‘Bel Ami’ Berlin Film Review: The Hollywood Reporter

Robert Pattinson, Uma Thurman, Kristin Scott Thomas and Christina Ricci star in this adaptation of Guy de Maupassant’s novel about a social climber in belle époque Paris who uses women to elevate his station.

BERLIN – There are countless brooding shots of Robert Pattinson in Bel Ami, occasionally shirtless and invariably drenched in overwrought music. That might titillate the swooning legions of Team Edward Twilight fans, but for the grownups, there’s not much here to bite into. Neophyte film directors Declan Donnellan and Nick Ormerod, with help from Rachel Bennette’s shallow screenplay, have reduced Guy de Maupassant’s portrait of corrupting ambition to a risible bodice-ripper.

Published in 1885, when Maupassant was slowly succumbing to syphilis, the novel centers on Georges Duroy, a handsome young social climber from the provinces, fresh out of the cavalry in Algeria and hungry to make his fortune in belle époque Paris. Broke and blessed with no discernible talents, he quickly learns that the path to power is not through important men but their influential wives.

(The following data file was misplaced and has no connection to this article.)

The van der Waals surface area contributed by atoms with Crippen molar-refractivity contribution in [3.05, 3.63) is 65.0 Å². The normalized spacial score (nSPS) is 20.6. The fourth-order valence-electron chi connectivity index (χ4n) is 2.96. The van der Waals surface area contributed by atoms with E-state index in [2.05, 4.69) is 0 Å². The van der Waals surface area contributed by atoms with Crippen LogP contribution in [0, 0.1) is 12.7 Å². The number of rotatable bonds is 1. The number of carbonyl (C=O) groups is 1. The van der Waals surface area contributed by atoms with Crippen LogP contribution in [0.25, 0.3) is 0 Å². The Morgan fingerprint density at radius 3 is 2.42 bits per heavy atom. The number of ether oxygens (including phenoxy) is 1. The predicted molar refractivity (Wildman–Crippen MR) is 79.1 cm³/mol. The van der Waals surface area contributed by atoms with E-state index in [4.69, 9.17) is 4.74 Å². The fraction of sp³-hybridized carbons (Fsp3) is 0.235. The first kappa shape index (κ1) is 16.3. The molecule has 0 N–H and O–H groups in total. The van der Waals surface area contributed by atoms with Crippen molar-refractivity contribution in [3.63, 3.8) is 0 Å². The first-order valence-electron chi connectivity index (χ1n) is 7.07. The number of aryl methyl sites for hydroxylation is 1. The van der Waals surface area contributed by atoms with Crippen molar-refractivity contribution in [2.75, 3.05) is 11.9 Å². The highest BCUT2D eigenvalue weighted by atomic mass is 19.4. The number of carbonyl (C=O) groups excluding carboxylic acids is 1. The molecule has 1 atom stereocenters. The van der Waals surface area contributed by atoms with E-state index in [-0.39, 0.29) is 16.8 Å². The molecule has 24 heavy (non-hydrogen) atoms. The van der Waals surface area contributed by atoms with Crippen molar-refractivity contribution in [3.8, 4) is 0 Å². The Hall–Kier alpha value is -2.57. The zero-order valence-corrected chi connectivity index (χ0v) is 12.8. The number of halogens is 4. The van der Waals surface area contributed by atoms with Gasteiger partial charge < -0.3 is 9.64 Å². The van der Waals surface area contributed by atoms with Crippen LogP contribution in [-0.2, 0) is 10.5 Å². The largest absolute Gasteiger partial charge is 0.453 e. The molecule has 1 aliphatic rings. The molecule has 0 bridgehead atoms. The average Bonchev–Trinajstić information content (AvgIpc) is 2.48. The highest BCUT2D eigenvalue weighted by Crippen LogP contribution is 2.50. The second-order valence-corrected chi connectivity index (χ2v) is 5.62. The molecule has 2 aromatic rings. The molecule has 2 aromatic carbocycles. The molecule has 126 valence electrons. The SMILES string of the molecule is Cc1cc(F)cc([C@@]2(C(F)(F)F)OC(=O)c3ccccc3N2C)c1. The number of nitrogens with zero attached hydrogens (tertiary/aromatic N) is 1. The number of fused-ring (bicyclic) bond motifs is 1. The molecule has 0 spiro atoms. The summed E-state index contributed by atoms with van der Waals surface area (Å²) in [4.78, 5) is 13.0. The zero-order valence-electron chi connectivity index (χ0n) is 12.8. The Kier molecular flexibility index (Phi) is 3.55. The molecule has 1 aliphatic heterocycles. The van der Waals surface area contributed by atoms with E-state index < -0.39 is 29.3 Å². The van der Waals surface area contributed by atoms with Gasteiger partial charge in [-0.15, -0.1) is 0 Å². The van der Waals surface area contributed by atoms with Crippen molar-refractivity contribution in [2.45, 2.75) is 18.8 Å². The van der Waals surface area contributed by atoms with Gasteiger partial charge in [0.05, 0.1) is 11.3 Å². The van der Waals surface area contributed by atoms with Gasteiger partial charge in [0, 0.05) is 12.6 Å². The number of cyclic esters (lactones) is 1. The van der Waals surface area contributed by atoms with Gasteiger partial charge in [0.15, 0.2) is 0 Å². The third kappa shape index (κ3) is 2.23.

We get Georges’ number in early glimpses of Pattinson glowering at the shabby walls of his cramped apartment or enviously watching the Paris swells. He’s at his most expressive when clobbering a cockroach to death. But there’s no inner life in the miscast actor’s one-dimensional characterization. He lacks the fundamental guile for the role, played in one of the best-known previous versions (1947’s The Private Affairs of Bel Ami) by the inimitably supercilious George Sanders.

When Georges shows his true colors, one of his key stepping stones, Madeleine (Uma Thurman), says, “I had no conception of the depths of your emptiness.” As so often happens in Bennette’s adaptation, she’s stating the obvious. The assessment is aimed at the venal character but applies equally to the charisma-free performance, in which there’s nobody home.

That’s a big problem when we are expected to buy the beguiling magnetism and virility of this dullard, who is short on conversation skills, social graces and virility but leaves every woman he meets spellbound.